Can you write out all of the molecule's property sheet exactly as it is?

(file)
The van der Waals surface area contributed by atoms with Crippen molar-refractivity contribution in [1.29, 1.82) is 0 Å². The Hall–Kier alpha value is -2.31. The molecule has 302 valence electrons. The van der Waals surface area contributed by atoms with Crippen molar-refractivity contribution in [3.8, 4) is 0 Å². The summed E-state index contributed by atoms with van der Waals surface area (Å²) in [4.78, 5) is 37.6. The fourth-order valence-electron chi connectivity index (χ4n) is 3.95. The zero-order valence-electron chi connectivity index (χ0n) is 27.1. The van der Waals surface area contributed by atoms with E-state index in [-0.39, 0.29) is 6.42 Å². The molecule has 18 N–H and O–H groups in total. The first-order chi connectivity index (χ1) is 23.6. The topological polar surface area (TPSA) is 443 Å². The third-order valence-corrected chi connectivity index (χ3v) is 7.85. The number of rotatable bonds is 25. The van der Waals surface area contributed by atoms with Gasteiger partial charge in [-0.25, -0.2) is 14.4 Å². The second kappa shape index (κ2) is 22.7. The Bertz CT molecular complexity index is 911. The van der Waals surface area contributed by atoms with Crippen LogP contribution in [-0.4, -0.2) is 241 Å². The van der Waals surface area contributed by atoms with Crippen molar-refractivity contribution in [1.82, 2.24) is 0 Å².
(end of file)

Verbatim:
The van der Waals surface area contributed by atoms with Crippen molar-refractivity contribution in [1.29, 1.82) is 0 Å². The Hall–Kier alpha value is -2.31. The molecule has 302 valence electrons. The van der Waals surface area contributed by atoms with Crippen molar-refractivity contribution in [3.8, 4) is 0 Å². The summed E-state index contributed by atoms with van der Waals surface area (Å²) in [4.78, 5) is 37.6. The fourth-order valence-electron chi connectivity index (χ4n) is 3.95. The zero-order valence-electron chi connectivity index (χ0n) is 27.1. The van der Waals surface area contributed by atoms with E-state index in [-0.39, 0.29) is 6.42 Å². The molecule has 18 N–H and O–H groups in total. The first-order chi connectivity index (χ1) is 23.6. The topological polar surface area (TPSA) is 443 Å². The third-order valence-corrected chi connectivity index (χ3v) is 7.85. The number of rotatable bonds is 25. The van der Waals surface area contributed by atoms with Gasteiger partial charge in [-0.25, -0.2) is 14.4 Å². The second kappa shape index (κ2) is 22.7. The Bertz CT molecular complexity index is 911. The van der Waals surface area contributed by atoms with Crippen LogP contribution in [-0.4, -0.2) is 241 Å². The van der Waals surface area contributed by atoms with Crippen molar-refractivity contribution in [1.82, 2.24) is 0 Å².